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Python package for plotting Tupper's Self-Referential Formula
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README.md

Tupper's Self-Referential Formula plotter

This Python package calculates and plots Tupper's Self-Referential Formula.

I've written about the formula and this project at Tupper’s Self-Referential Formula in Python.

The video that influenced this whole thing is here: https://www.youtube.com/watch?v=_s5RFgd59ao

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Requirements

  • Python 3

Installation

pip3 install tupper

Console usage

python3 -m tupper

Optional arguments:

  • --help -- show usage instructions.
  • --k <number> -- the value of k to plot.
  • --true <string> -- the string to print for truthy points.
  • --false <string> -- the string to print for falsy points.
  • --export <filename> -- export the (x, y) coordinates and their truthy solution to a CSV file.

If you don't specify k then k =

9609393799189588849716729621278527547150043396601293066515055192717028023952664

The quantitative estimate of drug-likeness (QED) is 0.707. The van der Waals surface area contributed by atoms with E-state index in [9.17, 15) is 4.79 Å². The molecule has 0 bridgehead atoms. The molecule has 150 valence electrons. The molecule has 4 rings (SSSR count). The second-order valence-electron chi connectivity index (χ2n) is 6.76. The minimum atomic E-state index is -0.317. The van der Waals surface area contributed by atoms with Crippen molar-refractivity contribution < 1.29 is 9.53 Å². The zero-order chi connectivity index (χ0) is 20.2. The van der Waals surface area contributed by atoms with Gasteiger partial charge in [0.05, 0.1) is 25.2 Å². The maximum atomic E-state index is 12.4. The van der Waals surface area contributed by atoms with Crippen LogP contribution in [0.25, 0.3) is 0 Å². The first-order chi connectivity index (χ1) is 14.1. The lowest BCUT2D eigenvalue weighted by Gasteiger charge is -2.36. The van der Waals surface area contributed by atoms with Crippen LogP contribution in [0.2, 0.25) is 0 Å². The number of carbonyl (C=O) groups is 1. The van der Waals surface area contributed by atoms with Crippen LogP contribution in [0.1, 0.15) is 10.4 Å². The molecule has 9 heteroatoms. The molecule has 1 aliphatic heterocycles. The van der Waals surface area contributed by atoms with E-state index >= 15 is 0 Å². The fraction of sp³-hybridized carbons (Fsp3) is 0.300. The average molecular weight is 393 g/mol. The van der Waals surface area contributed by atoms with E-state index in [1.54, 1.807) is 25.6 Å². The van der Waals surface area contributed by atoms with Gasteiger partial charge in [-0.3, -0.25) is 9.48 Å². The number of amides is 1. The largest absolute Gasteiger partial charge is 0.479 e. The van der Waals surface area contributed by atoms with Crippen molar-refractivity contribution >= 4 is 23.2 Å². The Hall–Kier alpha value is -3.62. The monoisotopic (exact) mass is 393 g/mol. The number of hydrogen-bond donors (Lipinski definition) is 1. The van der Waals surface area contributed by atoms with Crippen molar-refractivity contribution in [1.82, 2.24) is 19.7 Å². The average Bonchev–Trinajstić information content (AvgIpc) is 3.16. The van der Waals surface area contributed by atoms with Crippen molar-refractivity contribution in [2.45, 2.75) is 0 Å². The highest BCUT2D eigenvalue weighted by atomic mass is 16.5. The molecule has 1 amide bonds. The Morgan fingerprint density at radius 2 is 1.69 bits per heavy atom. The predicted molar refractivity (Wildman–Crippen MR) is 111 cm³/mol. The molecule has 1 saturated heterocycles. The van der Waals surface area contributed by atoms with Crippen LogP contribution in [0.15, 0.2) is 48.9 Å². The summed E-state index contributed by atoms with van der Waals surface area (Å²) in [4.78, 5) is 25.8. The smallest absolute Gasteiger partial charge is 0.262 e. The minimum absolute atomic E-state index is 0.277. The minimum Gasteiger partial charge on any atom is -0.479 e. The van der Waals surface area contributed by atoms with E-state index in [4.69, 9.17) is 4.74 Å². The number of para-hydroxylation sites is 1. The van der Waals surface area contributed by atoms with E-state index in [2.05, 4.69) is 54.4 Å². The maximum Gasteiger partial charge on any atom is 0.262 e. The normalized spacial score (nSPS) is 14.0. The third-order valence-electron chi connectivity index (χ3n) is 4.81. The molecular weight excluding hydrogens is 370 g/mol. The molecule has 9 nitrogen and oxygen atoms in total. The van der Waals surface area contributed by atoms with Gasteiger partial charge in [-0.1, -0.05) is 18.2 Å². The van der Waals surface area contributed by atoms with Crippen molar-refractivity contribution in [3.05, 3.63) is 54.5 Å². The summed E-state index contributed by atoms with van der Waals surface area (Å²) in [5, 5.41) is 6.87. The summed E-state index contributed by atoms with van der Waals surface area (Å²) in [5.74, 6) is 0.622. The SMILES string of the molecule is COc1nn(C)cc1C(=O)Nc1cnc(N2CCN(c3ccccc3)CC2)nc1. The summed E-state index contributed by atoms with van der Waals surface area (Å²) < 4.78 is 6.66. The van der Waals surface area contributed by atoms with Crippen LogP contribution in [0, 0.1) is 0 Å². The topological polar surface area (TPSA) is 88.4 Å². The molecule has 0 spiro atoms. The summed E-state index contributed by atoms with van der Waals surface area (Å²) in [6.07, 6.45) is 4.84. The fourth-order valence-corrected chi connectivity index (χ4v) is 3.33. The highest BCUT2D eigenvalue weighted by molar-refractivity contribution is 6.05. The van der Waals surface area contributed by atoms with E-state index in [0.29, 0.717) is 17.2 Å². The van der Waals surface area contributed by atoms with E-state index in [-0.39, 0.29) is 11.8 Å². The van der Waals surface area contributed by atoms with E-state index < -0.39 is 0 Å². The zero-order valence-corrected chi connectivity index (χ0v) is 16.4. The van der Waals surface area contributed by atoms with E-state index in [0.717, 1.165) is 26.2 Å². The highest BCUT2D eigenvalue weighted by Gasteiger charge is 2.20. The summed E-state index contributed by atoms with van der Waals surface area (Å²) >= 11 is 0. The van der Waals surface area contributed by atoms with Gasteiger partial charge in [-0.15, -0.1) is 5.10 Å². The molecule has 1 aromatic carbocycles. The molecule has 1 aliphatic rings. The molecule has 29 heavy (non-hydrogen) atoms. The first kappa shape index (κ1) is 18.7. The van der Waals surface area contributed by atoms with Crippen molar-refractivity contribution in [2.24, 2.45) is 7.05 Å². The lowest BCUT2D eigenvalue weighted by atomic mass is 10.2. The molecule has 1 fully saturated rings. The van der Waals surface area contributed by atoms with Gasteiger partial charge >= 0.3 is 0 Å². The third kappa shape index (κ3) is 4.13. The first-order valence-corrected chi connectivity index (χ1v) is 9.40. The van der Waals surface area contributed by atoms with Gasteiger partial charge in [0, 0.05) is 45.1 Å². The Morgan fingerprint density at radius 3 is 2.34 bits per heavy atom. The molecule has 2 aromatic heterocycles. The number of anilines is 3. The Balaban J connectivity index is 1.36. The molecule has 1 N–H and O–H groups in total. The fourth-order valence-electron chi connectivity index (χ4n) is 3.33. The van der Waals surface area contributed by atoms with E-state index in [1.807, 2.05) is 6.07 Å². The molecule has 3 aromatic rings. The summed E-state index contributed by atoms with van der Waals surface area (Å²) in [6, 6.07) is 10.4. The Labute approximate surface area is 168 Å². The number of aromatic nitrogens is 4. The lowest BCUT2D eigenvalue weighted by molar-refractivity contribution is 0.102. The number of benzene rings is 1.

2468964284217435071812126715378277062335599323728087414430789132596394133772348
7857735749823926629715517173716995165232890538221612403238855866184013235585136
0488286933379024914542292886670810961844960917051834540678277315517054053816273
8096760256562501698148208341878316384911559022561000365235137034387446184837873
7238198224849863465033159410054974700593138339226497249461751545728366702369745
461014655997933798537483143786841806593422227898388722980000748404719

Code usage

Solver class

To solve ad-hoc (x, y) points, import the Solver class and call the solve(x, y) function:

from tupper import Solver
# ...
s = Solver()
b = s.solve(x, y)

x() and y() functions are provided for yielding the coordinates of a graph:

from tupper import Solver
# ...
s = Solver()
k = 960939379918958...
for y in s.y(k):
    for x in s.x():
        b = s.solve(x, y)

StringPlotter class

StringPlotter exposes two functions for rendering graphs as text.

row() yields the characters for any given row:

from tupper import StringPlotter
# ...
sp = StringPlotter(true_mark="x", false_mark=" ")
k = 960939379918958...
for c in sp.row(k):
    print(c, end="")

graph() yields the characters for the entire graph, including newlines at the end of each row:

from tupper import StringPlotter
# ...
sp = StringPlotter(true_mark="x", false_mark=" ")
k = 960939379918958...
for c in sp.graph(k):
    print(c, end="")

Test data

The test_data directory contains CSV files for testing the calculation.

Each file contains three columns:

  1. The x coordinate.
  2. The y coordinate.
  3. The expected true/false solution.
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